There are two ways to play Kerbal Space Program. One involves planning, calculations and patience. The alternative is to ignore the wealth of learning material on offer and instead combine large amounts of rocket thrusters with a reckless abandon for the lives of your crew. I chose the latter.
Failure arrives in many forms when you play Kerbal Space Program, surprising you when you least expect it. You can run out of fuel, land too fast, or simply build a rocket that is inherently doomed to rip itself apart. Watching rockets crash into things at high speeds is fun, but it’s heartbreaking to have your flight end in disaster after committing time to the rest of the journey.
Luckily the ship building system is easy to use so you should be able to put together something which is vaguely flyable. Parts clip neatly together, and there are a range of fuel tanks, thrusters, and cockpits from which to choose. The two main types of vehicle are space planes and rockets, but you can also build wheeled vehicles, space stations, and satellites. You build rockets in stages, so that you can jettison fuel containers as they are emptied. Carrying dead weight into orbit is likely to doom your mission, so you’ll need to design your stages carefully.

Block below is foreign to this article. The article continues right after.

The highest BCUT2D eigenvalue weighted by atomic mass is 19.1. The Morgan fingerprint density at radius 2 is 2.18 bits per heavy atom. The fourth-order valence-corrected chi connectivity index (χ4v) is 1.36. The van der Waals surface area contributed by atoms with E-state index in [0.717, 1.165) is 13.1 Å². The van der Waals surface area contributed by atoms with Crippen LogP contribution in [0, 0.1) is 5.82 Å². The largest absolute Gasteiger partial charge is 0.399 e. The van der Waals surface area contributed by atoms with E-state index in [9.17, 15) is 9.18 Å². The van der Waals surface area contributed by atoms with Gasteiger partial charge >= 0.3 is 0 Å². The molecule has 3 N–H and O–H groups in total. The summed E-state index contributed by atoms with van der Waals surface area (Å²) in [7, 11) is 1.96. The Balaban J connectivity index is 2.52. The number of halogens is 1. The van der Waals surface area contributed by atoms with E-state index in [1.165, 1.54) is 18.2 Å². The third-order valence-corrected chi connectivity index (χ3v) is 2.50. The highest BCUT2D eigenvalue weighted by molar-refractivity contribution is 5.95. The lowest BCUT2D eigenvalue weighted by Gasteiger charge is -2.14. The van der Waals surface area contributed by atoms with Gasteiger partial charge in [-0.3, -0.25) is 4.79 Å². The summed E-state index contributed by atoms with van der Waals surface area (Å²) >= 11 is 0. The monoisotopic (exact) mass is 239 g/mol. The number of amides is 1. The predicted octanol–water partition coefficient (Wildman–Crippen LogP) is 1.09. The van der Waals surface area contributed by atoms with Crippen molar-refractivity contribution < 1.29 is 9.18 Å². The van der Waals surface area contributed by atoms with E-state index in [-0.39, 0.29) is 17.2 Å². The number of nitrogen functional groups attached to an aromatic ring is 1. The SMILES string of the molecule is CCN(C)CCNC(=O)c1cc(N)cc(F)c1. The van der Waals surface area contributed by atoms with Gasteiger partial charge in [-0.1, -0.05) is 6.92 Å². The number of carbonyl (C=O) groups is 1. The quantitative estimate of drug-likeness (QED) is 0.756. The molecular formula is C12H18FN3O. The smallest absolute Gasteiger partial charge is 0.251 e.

Kerbal Space Program is still in development, but already there are a variety of scenarios and training missions. The training is useful to give you an understanding of the less self-explanatory parts of the game, such as adjusting orbits. The scenarios put you into difficult situations and let you try and get out of them, and this is good practice for when you get to your own missions.
Eventually the game will contain a mode where you need to create your own space program. The costs of building rockets will presumably be offset by making money from missions, and this should make the game feel more directed. Crashing ships might be fun, but it does grow dull, and the real substance of the game is found in building efficient spacecraft and attempting to reach other planets.
Kerbal Space Program isn’t just for people who are interested in spacecraft. It’s a simulation, but it’s rarely restrictive and dull. You have the freedom to create your own designs, and when they fall apart you can laugh and try again. The game brings a sense of humor to the world of scientific simulation. Kerbal Space Program can be bought right now, and it’s recently been made available on Steam and Linux (I played the gabber on Ubuntu). There’s even a free demo. It’s still in development, but it’s already very playable, and I’d recommend that you give it a try.
A review copy of this game was provided by the developer for that purpose.
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